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Lamrot Hakol (Despite Everything)

Musings and kvetchings and Torah thoughts from an unconventional Orthodox Jew.

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"I blog, therefore I am". Clearly not true, or I wouldn't exist except every now and then.

Thursday, February 21, 2013

Contra Mitchell First. Again.

Over on the Seforim blog (http://seforim.blogspot.com/2013/02/identifying-achashverosh-and-esther-in.html), Mitchell First has written another attack on the Jewish historical tradition of the chronology of the Persian Empire and the events of Purim.

It isn't his first.  He is the author of Jewish History in Conflict: A Study of the Major Discrepancy Between Rabbinic and Conventional Chronology (Jason Aronson, 1997), in which he attempts to make a case against the Jewish view of history.

I wanted to address some of his claims here, in the spirit of שתיקה כהודאה, just to make sure his claims don't go uncontested.

I find it interesting that First speaks of "the simplest understanding of Ezra 4:6 without quoting the verse itself, and the surrounding verses.  In this way, the reader is left with the choice of either looking it up himself, or taking First's word for it.  So in order to make this easier for at least readers of Areivim, let's have a look.

ד  וַיְהִי, עַם-הָאָרֶץ--מְרַפִּים, יְדֵי עַם-יְהוּדָה; ומבלהים (וּמְבַהֲלִים) אוֹתָם, לִבְנוֹת. 4 Then the people of the land weakened the hands of the people of Judah, and harried them while they were building,
ה  וְסֹכְרִים עֲלֵיהֶם יוֹעֲצִים, לְהָפֵר עֲצָתָם--כָּל-יְמֵי, כּוֹרֶשׁ מֶלֶךְ פָּרַס, וְעַד-מַלְכוּת, דָּרְיָוֶשׁ מֶלֶךְ-פָּרָס. 5 and hired counsellors against them, to frustrate their purpose, all the days of Cyrus king of Persia, even until the reign of Darius king of Persia.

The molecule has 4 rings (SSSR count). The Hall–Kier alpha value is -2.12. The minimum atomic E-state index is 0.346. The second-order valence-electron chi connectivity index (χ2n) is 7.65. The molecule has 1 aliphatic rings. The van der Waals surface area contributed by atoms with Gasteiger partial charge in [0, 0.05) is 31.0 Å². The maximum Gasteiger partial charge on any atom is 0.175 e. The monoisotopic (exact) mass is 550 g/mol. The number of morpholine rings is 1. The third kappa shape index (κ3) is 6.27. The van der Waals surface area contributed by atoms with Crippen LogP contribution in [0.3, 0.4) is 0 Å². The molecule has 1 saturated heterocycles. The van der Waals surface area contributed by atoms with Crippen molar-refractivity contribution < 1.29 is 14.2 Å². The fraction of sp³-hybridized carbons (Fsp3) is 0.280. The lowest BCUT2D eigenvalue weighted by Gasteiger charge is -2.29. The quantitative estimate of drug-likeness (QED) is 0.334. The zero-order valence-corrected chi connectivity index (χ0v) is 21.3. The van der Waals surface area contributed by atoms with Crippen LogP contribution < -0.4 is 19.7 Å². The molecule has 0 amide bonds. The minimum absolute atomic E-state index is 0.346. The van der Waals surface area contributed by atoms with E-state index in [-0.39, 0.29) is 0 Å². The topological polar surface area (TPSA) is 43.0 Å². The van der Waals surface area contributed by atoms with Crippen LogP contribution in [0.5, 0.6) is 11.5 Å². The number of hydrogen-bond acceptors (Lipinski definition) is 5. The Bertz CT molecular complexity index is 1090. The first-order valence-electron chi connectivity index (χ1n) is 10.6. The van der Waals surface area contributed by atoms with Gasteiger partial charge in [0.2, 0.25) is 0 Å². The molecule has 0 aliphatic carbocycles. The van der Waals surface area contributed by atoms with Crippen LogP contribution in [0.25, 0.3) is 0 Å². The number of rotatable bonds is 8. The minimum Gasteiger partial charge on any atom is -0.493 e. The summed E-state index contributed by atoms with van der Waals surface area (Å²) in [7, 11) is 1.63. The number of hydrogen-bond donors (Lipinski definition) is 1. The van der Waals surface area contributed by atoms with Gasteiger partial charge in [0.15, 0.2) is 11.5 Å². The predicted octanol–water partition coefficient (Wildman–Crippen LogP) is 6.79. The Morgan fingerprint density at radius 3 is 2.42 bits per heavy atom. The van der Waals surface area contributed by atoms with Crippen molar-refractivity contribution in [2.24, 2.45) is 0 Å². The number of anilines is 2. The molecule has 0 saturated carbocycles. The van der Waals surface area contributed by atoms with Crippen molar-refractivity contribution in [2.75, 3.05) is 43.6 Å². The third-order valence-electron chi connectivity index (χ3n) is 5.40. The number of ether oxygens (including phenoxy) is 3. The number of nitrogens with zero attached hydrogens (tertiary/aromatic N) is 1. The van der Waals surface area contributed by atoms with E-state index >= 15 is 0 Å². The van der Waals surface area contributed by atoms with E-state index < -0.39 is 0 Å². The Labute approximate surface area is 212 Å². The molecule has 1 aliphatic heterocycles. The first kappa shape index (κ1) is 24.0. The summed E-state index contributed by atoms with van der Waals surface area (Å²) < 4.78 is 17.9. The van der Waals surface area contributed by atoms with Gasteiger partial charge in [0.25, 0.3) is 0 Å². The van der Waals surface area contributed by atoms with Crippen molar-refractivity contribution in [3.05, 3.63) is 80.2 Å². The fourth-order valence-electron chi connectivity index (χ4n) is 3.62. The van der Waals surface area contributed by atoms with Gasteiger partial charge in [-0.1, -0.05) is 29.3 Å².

ו  וּבְמַלְכוּת, אֲחַשְׁוֵרוֹשׁ, בִּתְחִלַּת, מַלְכוּתוֹ--כָּתְבוּ שִׂטְנָה, עַל-יֹשְׁבֵי יְהוּדָה וִירוּשָׁלִָם.  {ס} 6 And in the reign of Ahasuerus, in the beginning of his reign, wrote they an accusation against the inhabitants of Judah and Jerusalem. {S}
ז  וּבִימֵי אַרְתַּחְשַׁשְׂתָּא, כָּתַב בִּשְׁלָם מִתְרְדָת טָבְאֵל וּשְׁאָר כְּנָו‍ֹתָו, עַל-אַרְתַּחְשַׁשְׂתְּא, מֶלֶךְ פָּרָס; וּכְתָב, הַנִּשְׁתְּוָן, כָּתוּב אֲרָמִית, וּמְתֻרְגָּם אֲרָמִית.  {פ} 7 And in the days of Artaxerxes wrote Bishlam, Mithredath, Tabeel, and the rest of his companions, unto Artaxerxes king of Persia; and the writing of the letter was written in the Aramaic character, and set forth in the Aramaic tongue. {P}

Copied from Machon Mamre (http://www.mechon-mamre.org/p/pt/pt35a04.htm).

First appears to be using the same oversimplistic reading methodology used by advocates of the documentary hypothesis when he says that "The simplest understanding of Ezra 4:6 and its surrounding verses is that Achashverosh is the Persian king who reigned after the Daryavesh who rebuilt the Temple, but before Artachshasta."  In fact, the opposite is true.

The enemies of the Jews hired counselors against us from the time of Cyrus through the time of Darius the Persian.  Which means that they stopped hiring those counselors after the time of Darius the Persian.  So if those counselors wrote accusations against us during the reign of Ahasuerus, Ahasuerus must have reigned between Cyrus and Darius.

Of course, it's possible that it was the enemies themselves who wrote those accusations, and not the counselors, but if so, it's an entirely different subject, and the text first tells us about counselors who were hired from the time of Cyrus to the time of Darius, and then talks about accusations which were written.  If that's so, there's no chronological order involved.  It would be like me saying: "Ron Paul served as a Congressman from Bill Clinton's presidency through Barack Obama's presidency.  Paul ran for president in 2008."  That's completely true.  But reading it the way First is reading Ezra would suggest that he ran for president after Obama's presidency.  Which is factually incorrect.

That's far from the only problem with First's analysis.  He attributes his contra-Chazal view of Persian history to a number of Jewish scholars purely on the basis of them agreeing that the name Achashveirosh and the name Xerxes are the same.  But that's a truism that I don't think anyone disagrees with.  It doesn't mean that Achashveirosh/Xerxes reigned after Bayit Sheni was built.  It's been many years since I read R' Avigdor Miller's history series, but I'm willing to assert that he would have been greatly offended by First's suggestion that he agreed with the Greek version of history and disagreed with the Jewish one.